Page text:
So I think there will be cards, and given what you observe about the Dutch defence and Spanish way of play, it's likely they'll pick up more. If that happens in the first 30 minutes, then the game could well be affected.

Time will tell!

And what's this about not being able to spot a dive or a genuine trip? Did I miss something?


Anonymous said...

Hi Ross

Thanks for the compliments and the link to the site, much appreciated. Let's hope it's a great final!

Michael @ Zonal Marking

Ross Tucker and Jonathan Dugas said...

Hi Michael

Not at all - thank you for your site! I send that link to all the rugby people I work with, and suddenly they're all experts! You have a gift for simplicity of complex strategies! I am hoping our rugby analysts will learn from it.

Enjoy the final!


Anonymous said...

see below...
I am not an Italian speaker but it appears Pistorius ran a new PR 46.02 after splitting 22.2
Thus he is now running positive splits..
Will ASA name him to their Commonwealth team?

Pistorius vola a 46"02, record personale
CELLE LIGURE, 8 luglio 2010 - Oscar Pistorius si avvicina a Mondiali e Olimpiadi. Lo sprinter sudafricano, amputato alle gambe, ha ottenuto il suo miglior tempo di sempre sui 400 m con 46”02 al Meeting Arcobaleno di Celle Ligure. Un risultato straordinario, ottenuto pochi giorni dopo il 46”33 degli Assoluti di Grosseto. Il tempo di qualificazione per i Mondiali del prossimo anno in Corea è di 45”95, a soli sette decimi dal tempo ottenuto in Liguria da Pistorius, che correrà la settimana prossima a Nuoro (il 14 luglio) e poi a Lignano Sabbiadoro (il 18). Pistorius ha fatto una gara perfetta, con una ottima partenza, il suo punto debole, e arrivando a metà gara in 22”2, sotto il suo limite. “Sono molto contento, un risultato che premia il lavoro che sto facendo in questo periodo a Grosseto – ha detto Pistorius, che in Toscana, dove fa base durtante i mesi estivi, è seguito da Andrea Giannini –. Ho perso anche più di cinque chili, mi sento bene e spero di riscattare la stagione scorsa, nella quale non sono andato come volevo, anche a causa dell’incidente che mi è capitato in barca nel 2009. Non ho ancora i tempi di qualificazione Mondiale, ma sono molto vicino. Ho fiducia e l’obiettivo rimangono i Mondiali del prossimo anno e Londra 2012”. Altro obiettivo di Pistorius nel prossimo anno sono i Mondiali paralimpici di atletica, in programma a gennaio in Nuova Zelanda.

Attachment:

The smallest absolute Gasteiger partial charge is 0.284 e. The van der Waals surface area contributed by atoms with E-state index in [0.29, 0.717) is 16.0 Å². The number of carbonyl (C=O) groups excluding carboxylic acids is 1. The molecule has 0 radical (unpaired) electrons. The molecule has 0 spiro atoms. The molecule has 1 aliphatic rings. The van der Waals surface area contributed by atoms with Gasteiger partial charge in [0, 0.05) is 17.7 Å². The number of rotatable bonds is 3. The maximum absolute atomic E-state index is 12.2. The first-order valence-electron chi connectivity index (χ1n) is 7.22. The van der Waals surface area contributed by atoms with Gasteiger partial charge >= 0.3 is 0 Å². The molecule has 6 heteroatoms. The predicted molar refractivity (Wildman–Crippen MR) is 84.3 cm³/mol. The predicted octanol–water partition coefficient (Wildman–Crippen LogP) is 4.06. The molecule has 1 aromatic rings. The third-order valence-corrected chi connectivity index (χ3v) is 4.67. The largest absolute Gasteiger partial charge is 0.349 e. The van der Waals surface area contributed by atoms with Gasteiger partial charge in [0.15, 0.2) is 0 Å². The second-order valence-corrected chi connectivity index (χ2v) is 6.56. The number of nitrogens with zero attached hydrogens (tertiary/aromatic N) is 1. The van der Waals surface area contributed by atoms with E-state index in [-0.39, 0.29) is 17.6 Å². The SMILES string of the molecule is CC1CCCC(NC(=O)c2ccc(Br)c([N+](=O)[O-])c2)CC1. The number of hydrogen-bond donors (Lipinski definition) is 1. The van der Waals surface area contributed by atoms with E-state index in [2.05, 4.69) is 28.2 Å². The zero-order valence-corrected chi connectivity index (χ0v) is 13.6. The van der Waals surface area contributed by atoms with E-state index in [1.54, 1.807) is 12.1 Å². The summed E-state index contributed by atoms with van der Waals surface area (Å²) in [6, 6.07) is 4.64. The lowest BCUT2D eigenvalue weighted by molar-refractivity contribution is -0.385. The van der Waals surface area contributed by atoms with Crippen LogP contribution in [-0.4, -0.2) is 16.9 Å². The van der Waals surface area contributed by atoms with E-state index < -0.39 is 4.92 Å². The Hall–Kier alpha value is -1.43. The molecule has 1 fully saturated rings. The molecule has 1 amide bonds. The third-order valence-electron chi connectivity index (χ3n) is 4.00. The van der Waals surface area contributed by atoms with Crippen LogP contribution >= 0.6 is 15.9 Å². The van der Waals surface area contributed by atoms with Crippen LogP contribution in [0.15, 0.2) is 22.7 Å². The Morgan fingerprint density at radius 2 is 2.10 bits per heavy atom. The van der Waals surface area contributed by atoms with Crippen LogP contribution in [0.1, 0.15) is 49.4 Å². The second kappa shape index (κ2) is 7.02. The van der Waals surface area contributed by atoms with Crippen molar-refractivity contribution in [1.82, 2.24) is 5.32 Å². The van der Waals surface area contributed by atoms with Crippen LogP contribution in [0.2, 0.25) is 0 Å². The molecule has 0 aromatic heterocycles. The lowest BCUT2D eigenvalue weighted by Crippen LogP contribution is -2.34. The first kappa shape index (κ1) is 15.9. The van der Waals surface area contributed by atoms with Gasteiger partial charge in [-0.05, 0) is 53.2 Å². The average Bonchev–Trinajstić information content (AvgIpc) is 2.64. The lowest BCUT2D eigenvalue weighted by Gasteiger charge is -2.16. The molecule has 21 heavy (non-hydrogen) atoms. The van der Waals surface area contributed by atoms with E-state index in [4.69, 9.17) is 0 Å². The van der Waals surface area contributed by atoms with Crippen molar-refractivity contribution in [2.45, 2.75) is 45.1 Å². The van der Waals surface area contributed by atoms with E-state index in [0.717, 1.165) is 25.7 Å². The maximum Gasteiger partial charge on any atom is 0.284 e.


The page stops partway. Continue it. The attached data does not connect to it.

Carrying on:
Newty82 said...

Correct so far 0-0 @ half time